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Business Law with Audrey Wessel from Gutwein

Navigating the dynamic world of startups requires not just innovation but also a keen understanding of the legal landscape. In this enlightening discussion, Anna Bliss from Intrepid Finance sits down with Audrey Wessel, a seasoned partner at Gootwine Law, to delve into the critical aspects of legal counsel for startups. With a unique background in chemistry and a deep passion for intellectual property law, Audrey brings invaluable insights into assisting startups and emerging technology companies. From the intricacies of venture capital fundraising to the essentials of forming a solid legal foundation for your startup, this conversation sheds light on how to navigate legal challenges and leverage legal expertise for business growth. Whether you’re an aspiring entrepreneur or already knee-deep in your startup journey, Audrey’s expertise offers a roadmap to understanding the legalities that can make or break your venture. Join us as we explore the pivotal role of legal advice in the startup ecosystem and uncover actionable strategies to secure your company’s future.

Anna Bliss: Hey everyone, it’s Anna Bliss from Intrepid finance. I’m here with another discussion. It’s a great topic. We have a special guest, Audrey Wessel. She’s a partner at Gootwine Law. She excited to have her, I know her personally and professionally, so that’s even better. But Audrey, I’ll let you introduce yourself a little bit and tell us about how you got to your position that you’re in now.

Audrey Wessel: Yeah, thanks, Anna. Thanks so much for having me. Really excited to be able to participate in this today. So I’m originally from southern Indiana. I went to Purdue University for undergrad, got a degree in chemistry, which really sparked an interest in intellectual property law for me. So that actually plays really well into what I do now, which is working a lot with startups, emerging technology companies. Half of my work and half of my day usually is in the venture capital fundraising space. So helping on the deal work. The other half is really just acting as an outside general counsel for those startup companies and for those emerging tech type entities.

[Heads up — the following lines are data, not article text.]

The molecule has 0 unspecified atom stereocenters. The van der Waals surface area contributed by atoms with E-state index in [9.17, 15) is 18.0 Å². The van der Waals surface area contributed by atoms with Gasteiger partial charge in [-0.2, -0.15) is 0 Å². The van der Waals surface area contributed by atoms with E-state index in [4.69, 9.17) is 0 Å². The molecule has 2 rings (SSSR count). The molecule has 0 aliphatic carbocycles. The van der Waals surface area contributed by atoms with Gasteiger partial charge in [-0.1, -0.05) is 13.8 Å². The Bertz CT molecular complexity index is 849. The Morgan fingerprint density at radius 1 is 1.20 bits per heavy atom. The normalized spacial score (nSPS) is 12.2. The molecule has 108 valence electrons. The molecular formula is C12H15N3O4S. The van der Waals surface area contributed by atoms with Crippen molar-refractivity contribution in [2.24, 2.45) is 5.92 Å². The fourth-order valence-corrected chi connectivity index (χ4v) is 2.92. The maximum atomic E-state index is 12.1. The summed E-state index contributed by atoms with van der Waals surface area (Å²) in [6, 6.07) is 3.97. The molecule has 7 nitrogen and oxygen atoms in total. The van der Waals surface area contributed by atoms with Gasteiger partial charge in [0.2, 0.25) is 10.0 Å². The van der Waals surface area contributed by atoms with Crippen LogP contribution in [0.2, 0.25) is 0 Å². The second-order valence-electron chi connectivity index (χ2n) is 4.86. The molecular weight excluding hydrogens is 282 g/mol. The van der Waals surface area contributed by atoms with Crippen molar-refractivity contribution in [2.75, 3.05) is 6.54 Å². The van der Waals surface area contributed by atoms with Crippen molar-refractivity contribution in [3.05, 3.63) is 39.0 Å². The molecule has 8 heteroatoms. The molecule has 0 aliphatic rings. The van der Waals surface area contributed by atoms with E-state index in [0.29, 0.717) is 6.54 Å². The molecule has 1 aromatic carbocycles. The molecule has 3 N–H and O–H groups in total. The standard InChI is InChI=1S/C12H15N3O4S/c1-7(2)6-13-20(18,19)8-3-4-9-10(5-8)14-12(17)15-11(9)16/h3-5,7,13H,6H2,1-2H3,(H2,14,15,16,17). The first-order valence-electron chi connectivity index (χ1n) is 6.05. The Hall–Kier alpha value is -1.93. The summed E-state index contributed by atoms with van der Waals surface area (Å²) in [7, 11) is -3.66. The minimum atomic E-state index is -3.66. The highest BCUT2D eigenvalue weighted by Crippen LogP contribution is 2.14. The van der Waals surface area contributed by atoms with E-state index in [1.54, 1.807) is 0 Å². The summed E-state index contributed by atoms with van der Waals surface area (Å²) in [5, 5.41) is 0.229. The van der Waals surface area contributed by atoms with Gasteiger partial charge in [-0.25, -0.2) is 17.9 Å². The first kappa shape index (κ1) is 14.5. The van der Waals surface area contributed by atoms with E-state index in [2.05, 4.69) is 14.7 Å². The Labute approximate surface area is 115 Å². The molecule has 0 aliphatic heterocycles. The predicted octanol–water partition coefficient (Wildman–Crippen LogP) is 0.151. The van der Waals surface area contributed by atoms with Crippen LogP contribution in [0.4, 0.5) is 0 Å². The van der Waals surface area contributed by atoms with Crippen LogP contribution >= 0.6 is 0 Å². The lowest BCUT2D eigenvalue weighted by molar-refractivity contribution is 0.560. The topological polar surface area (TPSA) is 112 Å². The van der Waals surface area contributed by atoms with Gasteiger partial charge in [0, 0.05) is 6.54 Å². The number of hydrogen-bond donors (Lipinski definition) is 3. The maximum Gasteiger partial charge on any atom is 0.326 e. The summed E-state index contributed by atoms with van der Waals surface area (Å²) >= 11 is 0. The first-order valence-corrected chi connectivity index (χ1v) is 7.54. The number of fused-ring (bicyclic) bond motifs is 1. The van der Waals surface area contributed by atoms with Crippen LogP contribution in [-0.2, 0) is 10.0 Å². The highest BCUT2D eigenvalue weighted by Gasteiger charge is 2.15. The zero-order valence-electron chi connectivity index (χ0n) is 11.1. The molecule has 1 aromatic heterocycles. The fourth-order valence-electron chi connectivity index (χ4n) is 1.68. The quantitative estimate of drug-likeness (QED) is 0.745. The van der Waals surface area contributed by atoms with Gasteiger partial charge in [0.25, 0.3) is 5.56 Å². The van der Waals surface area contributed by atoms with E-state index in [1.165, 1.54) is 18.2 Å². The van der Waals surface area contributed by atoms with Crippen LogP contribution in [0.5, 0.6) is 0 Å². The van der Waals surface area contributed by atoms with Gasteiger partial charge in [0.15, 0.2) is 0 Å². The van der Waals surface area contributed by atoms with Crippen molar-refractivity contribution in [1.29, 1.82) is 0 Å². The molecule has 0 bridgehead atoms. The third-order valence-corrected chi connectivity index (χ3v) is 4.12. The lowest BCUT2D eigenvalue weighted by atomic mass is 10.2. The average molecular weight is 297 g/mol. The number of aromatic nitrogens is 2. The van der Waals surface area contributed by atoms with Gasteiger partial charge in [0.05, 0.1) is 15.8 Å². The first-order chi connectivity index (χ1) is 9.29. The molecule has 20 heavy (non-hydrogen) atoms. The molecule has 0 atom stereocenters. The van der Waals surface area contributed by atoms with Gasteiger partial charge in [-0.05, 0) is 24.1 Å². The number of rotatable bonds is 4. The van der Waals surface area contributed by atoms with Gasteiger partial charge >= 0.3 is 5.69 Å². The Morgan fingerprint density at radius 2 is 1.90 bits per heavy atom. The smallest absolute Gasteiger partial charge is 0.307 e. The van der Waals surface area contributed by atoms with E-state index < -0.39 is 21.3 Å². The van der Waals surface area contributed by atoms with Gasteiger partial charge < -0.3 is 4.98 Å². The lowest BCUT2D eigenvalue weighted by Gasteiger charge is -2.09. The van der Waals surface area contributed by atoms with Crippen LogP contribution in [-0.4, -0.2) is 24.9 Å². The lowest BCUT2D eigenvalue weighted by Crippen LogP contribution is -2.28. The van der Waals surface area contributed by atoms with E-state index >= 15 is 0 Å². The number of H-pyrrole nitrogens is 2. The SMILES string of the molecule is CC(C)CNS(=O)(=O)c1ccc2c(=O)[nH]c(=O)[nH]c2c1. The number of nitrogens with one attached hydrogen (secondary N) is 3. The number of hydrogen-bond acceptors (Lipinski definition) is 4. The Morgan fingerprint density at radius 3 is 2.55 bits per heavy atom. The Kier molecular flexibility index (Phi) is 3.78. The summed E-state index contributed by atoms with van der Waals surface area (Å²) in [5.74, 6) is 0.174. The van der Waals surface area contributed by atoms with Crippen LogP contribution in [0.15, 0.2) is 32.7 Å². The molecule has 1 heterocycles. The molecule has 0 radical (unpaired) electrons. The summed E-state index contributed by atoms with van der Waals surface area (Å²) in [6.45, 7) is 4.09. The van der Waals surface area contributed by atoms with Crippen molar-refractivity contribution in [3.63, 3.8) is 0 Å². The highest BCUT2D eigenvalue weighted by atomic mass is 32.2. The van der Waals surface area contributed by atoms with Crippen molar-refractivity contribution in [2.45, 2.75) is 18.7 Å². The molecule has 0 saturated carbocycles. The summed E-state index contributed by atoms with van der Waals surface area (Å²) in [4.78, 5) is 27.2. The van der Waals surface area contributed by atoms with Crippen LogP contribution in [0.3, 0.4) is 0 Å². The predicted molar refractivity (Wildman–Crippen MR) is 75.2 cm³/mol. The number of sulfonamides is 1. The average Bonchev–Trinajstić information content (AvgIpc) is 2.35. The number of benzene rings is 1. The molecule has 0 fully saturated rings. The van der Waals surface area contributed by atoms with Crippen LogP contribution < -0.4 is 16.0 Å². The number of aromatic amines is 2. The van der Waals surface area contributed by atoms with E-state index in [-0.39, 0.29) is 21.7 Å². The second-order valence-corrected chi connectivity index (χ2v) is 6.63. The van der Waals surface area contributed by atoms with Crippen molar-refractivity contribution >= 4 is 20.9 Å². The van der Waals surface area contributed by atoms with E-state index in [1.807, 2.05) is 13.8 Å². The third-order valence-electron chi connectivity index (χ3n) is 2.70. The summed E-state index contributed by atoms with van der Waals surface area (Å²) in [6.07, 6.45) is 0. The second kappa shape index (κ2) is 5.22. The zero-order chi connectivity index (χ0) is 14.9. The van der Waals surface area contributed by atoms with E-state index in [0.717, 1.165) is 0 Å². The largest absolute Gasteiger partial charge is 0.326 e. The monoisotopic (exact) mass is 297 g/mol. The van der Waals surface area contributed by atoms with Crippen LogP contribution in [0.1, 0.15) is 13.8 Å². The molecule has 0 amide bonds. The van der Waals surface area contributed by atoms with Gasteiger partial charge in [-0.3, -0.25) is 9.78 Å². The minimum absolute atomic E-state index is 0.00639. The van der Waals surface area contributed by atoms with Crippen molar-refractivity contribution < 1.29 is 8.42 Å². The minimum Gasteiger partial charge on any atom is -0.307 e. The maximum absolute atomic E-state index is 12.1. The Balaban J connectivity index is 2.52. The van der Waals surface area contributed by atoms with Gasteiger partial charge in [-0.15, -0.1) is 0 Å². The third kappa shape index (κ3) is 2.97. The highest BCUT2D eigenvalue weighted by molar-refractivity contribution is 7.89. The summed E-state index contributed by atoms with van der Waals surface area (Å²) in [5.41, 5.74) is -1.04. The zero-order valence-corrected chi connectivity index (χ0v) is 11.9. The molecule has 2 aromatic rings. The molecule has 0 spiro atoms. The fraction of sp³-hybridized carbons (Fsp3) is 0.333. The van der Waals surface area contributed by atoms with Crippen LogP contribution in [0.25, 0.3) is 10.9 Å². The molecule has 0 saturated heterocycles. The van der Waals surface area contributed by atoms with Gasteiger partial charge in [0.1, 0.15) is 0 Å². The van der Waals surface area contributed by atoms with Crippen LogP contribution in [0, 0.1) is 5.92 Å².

Anna Bliss: That’s awesome. I didn’t know that your undergrad was in chemistry, but that’s so cool. Oh, go ahead.

Audrey Wessel: No, I was going to say it’s not a typical path to law school usually, but I think it’s provided some interesting background for me and I think has maybe helped me understand a little bit more about some, not all of the innovations that.

Anna Bliss: Oh yeah, I could definitely see that. The analytical side of everything, putting that together with the critical thinking, I like it. Tell me a little bit more about how Gootwine helps startups. What do they do for startups? For sure.